Homegrown Standards

At the end of a long Friday at Clark Fork Organics farm in Missoula, co-owner Josh Slotnick placed a dinner order for his family — onions, zucchini, carrots, basil, new garlic, and French filet beans. His children jumped at the assignment. Quinn, thirteen, found a spading fork. Eleven-year-old Sophie grabbed a knife. And five-year-old Natasha picked the basil, gathering only the tops. With no chemical pesticides or insecticides to wash from the crops, Natasha nibbled as she picked, and ladybugs munched on aphid larvae in the nearby apricot tree.

Yet Clark Fork Organics is not an organic farm — not according to the U.S. Department of Agriculture. While Slotnick and his wife, Kim Murchison, haven’t changed their farming practices, they also haven’t paid the thousand dollars in fees, filed the forms, or shown the federally accredited inspector their compost pile.

Instead, after fourteen years of farming certified organic, Clark Fork Organics has dropped the federal seal of approval and joined eleven other western Montana farms to establish the Montana Sustainable Growers Union, marketing produce under their new “Homegrown” label. The label’s ten-point pledge covers everything from crop rotation to a ban on absentee ownership.

In some ways, the Homegrown members like Slotnick are no different from a spate of farmers nationwide who farm conscientiously without organic certification. Since 2002, for example, more than four hundred U.S. growers have joined Certified Naturally Grown, which encourages farmers to market food locally. It requires members to adopt stricter standards than the USDA’s and to inspect each other’s farms to enforce compliance.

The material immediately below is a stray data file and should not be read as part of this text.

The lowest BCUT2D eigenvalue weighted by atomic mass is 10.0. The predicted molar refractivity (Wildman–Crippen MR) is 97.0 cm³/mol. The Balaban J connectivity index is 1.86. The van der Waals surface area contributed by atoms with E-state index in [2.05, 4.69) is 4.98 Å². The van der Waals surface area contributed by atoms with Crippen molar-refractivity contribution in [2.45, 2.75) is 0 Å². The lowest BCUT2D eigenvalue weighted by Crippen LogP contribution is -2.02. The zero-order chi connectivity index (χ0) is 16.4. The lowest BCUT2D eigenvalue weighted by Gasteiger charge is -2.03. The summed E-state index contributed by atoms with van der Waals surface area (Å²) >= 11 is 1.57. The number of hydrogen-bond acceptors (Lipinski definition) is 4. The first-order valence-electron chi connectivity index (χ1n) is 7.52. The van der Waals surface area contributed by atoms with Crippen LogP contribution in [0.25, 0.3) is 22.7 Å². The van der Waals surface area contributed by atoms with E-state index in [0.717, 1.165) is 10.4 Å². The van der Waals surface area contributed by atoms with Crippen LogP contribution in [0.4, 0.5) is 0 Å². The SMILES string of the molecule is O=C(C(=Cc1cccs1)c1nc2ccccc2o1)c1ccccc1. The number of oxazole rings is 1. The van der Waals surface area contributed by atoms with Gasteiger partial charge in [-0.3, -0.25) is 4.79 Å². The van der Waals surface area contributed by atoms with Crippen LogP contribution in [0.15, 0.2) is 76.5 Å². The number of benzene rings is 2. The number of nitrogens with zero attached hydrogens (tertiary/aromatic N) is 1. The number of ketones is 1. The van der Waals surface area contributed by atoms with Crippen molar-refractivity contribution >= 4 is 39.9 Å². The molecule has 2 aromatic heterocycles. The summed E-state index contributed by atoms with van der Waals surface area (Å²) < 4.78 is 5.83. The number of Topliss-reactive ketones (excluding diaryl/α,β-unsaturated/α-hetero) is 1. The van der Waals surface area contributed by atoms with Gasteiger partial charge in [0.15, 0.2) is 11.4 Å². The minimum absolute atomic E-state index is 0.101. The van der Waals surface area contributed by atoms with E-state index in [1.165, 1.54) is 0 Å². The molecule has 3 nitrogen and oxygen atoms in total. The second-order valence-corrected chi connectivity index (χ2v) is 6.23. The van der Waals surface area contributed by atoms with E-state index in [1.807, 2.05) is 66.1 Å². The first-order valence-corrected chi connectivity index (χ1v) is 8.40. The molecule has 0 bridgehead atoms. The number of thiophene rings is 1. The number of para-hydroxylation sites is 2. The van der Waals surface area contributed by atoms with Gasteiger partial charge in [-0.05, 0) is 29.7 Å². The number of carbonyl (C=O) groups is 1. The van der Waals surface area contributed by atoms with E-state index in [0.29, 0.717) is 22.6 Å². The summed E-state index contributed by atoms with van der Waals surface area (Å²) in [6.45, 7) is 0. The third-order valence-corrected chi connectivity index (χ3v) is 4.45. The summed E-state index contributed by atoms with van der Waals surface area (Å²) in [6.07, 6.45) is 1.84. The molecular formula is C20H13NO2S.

But unlike CNG, which is national in scope, Homegrown stays close to home. Its members farm within seventy-five miles of Missoula and pledge to sell as much as possible “locally,” which in practice has meant within western Montana. They also promise to buy from locally owned stores and to cooperate with each other as “an all-around farmer-to-farmer support network,” says member Luci Brieger of Victor-based Lifeline Produce.

“Homegrown is the first group in the nation to collectively drop organic certification and replace it with their own local organic guarantee,” says Elizabeth Henderson of the Germany-based International Federation of Organic Agriculture Movements. “Given what happens with oil prices, wars, and sabotage, sustainable food ultimately depends on local networks of people working together based on trust. It’s a good idea to get used to.”